Well, back to some last minute Friday afternoon work… happy weekends all

Julie

HomeJust back from poems and a picnic in the Poetry Garden, St Andrew Square. A dozen of us gathered to hear poems about home, as part of Refugee Week; thankfully, the rain held off till the readings were over. Ryan hosted proceedings, and read a poem in which he imagines what his family might be up to in sunny Connecticut whilst he endures another tepid Scottish summer.

Then Iyad Hayatleh read two of his own poems, and one by Mahmoud Darwish, in Arabic and in English. A Palestinian born in a Syrian refugee camp, Iyad has never been to Palestine: home, he says, has been the most controversial word in his life.

One of the cherry trees in the Poetry Garden had been decorated for the occasion with hand-written poems composed by members of The Welcoming project, and we decided to be pleased that, between Monday and today, some of the poems had been ‘liberated’.  No doubt they’re giving great pleasure to their new owners.

So much for the poems; what about the picnic? Snacks came courtesy of Leith’s World Kitchen – who needs cake when there’s lentil dumplings?

~ Jane

Listen with… SPL

June 17, 2009

We’ve just bidden farewell to our small but perfectly formed afternoon group. 4 people came to Listen With… SPL for Jammie Dodgers and tea, with Ryan and Dave reading for them. Brilliantly though, they all felt moved to join in too. Cleodie recited Thomas Hardy from memory and Nella read Arnold’s ‘Dover Beach’ (spine tingling, we agreed, despite the rigours of 6th form). Jenny read U A Fanthorpe’s ‘Atlas’ and Jo Shapcott’s letter to her mother-in-law on Shetland and Scott recited a poem which we debated may have been Walter de la Mare (on the basis of ‘ye horses’), which always comes to mind when driving at night. Peggy didn’t read as she has a voice for ballet, but the dulcet tones of Dave and Ryan were roundly applauded, with Dave reading countrymen Muldoon and MacNeice, and Ryan Stewart Conn (on request) and Kit Wright.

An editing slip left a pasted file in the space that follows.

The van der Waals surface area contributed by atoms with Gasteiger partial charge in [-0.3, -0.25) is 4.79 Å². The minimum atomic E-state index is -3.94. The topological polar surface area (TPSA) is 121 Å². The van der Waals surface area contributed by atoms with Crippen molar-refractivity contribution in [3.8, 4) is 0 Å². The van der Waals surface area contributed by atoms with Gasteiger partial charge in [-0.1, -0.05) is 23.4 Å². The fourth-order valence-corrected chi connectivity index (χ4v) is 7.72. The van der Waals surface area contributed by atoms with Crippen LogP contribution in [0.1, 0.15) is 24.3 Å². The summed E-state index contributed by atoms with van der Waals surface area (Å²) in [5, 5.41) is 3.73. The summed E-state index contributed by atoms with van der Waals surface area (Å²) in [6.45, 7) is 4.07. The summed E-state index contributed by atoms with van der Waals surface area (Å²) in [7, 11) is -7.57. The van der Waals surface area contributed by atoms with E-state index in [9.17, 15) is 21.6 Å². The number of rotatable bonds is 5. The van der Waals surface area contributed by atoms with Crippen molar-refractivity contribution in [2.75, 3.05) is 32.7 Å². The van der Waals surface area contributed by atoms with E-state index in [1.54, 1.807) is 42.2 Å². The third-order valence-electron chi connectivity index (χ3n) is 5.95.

So despite the rain and fear that no-one would come, a most pleasant and diverting afternoon was had by all, and we agreed to do it again soon.

Iain MacIntoshWe’re 25 this year. To mark the occasion and our Patrick Geddes by-line, we asked 25 friends and supporters and artists linked to the library to design a leaf for us. Our web designer Mary has created a fab slideshow of their contributions. You’ll find a diverse mix in there, from Alexander McCall Smith‘s sketch to Norman McBeath‘s photo. We hope you’ll enjoy them.

Great photo of Ryan and stall, nicked from Aiko! Better late than never, and delayed only by stop the press Jaffagate (and by the way we loved your poems Lorrainebow and David! The Jaffa Cake canon explodes…) I asked Ryan to write a bit about his experience of the Meadows Fest and he did…

Hello Sweet Old Readers. Despite the wind and rain on Saturday 6 June,  we had a sweet old afternoon handing out our favourite poems. The Poetry Army was in full effect and the screen printing was great.

One highlight was this screen-printed card.

rock engine trembling will shatter against
destroyed buildings
your savings lay undone
sharp and willing

We were nestled in between the Forest / Police Box stage and the ever-popular beer tent. Loads of people came and we gave away dozens of the Edwin Morgan Cards which I love. I made everyone who even looked at us take a card which read: “Nothing is Not Giving Messages.” Which is fast becoming my favourite quoteable quote.

Poems by Leonard Cohen about kites, poems by Bukowski about drinking and a poem by Aaron Smith about Brad Pitt proved most popular.

Favourite quote from a punter — “Poetry. That’s for like, intellectuals, isn’t it?” You be the judge.